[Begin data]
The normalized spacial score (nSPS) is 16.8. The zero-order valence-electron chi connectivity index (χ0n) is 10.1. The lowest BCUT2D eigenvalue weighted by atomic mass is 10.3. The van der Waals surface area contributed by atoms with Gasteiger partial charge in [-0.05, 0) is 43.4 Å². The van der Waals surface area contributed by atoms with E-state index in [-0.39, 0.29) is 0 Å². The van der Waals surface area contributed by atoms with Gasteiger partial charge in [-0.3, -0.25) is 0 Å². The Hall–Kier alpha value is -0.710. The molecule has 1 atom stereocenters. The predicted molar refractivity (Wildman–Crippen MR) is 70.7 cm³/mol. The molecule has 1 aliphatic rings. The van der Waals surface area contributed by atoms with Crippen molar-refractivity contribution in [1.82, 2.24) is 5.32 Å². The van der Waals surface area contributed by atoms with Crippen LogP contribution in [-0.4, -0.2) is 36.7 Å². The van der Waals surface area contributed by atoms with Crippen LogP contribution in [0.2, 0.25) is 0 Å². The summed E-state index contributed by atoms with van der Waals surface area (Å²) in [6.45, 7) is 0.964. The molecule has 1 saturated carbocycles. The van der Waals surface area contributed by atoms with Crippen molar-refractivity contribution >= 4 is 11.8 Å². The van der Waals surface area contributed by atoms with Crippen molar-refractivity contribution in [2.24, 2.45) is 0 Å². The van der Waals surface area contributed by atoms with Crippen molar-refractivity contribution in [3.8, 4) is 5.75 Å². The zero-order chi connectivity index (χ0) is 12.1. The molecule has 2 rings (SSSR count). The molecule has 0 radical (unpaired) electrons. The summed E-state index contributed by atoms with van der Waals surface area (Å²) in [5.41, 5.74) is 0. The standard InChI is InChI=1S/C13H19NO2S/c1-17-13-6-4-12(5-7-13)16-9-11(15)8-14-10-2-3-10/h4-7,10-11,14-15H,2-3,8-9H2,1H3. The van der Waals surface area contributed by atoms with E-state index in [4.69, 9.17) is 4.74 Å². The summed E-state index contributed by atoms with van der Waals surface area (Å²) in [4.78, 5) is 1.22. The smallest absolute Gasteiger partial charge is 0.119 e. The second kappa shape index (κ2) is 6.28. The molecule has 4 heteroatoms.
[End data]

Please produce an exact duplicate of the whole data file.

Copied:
The normalized spacial score (nSPS) is 16.8. The zero-order valence-electron chi connectivity index (χ0n) is 10.1. The lowest BCUT2D eigenvalue weighted by atomic mass is 10.3. The van der Waals surface area contributed by atoms with Gasteiger partial charge in [-0.05, 0) is 43.4 Å². The van der Waals surface area contributed by atoms with E-state index in [-0.39, 0.29) is 0 Å². The van der Waals surface area contributed by atoms with Gasteiger partial charge in [-0.3, -0.25) is 0 Å². The Hall–Kier alpha value is -0.710. The molecule has 1 atom stereocenters. The predicted molar refractivity (Wildman–Crippen MR) is 70.7 cm³/mol. The molecule has 1 aliphatic rings. The van der Waals surface area contributed by atoms with Crippen molar-refractivity contribution in [1.82, 2.24) is 5.32 Å². The van der Waals surface area contributed by atoms with Crippen LogP contribution in [-0.4, -0.2) is 36.7 Å². The van der Waals surface area contributed by atoms with Crippen LogP contribution in [0.2, 0.25) is 0 Å². The summed E-state index contributed by atoms with van der Waals surface area (Å²) in [6.45, 7) is 0.964. The molecule has 1 saturated carbocycles. The van der Waals surface area contributed by atoms with Crippen molar-refractivity contribution >= 4 is 11.8 Å². The van der Waals surface area contributed by atoms with Crippen molar-refractivity contribution in [2.24, 2.45) is 0 Å². The van der Waals surface area contributed by atoms with Crippen molar-refractivity contribution in [3.8, 4) is 5.75 Å². The zero-order chi connectivity index (χ0) is 12.1. The molecule has 2 rings (SSSR count). The molecule has 0 radical (unpaired) electrons. The summed E-state index contributed by atoms with van der Waals surface area (Å²) in [5.41, 5.74) is 0. The standard InChI is InChI=1S/C13H19NO2S/c1-17-13-6-4-12(5-7-13)16-9-11(15)8-14-10-2-3-10/h4-7,10-11,14-15H,2-3,8-9H2,1H3. The van der Waals surface area contributed by atoms with E-state index in [4.69, 9.17) is 4.74 Å². The summed E-state index contributed by atoms with van der Waals surface area (Å²) in [4.78, 5) is 1.22. The smallest absolute Gasteiger partial charge is 0.119 e. The second kappa shape index (κ2) is 6.28. The molecule has 4 heteroatoms.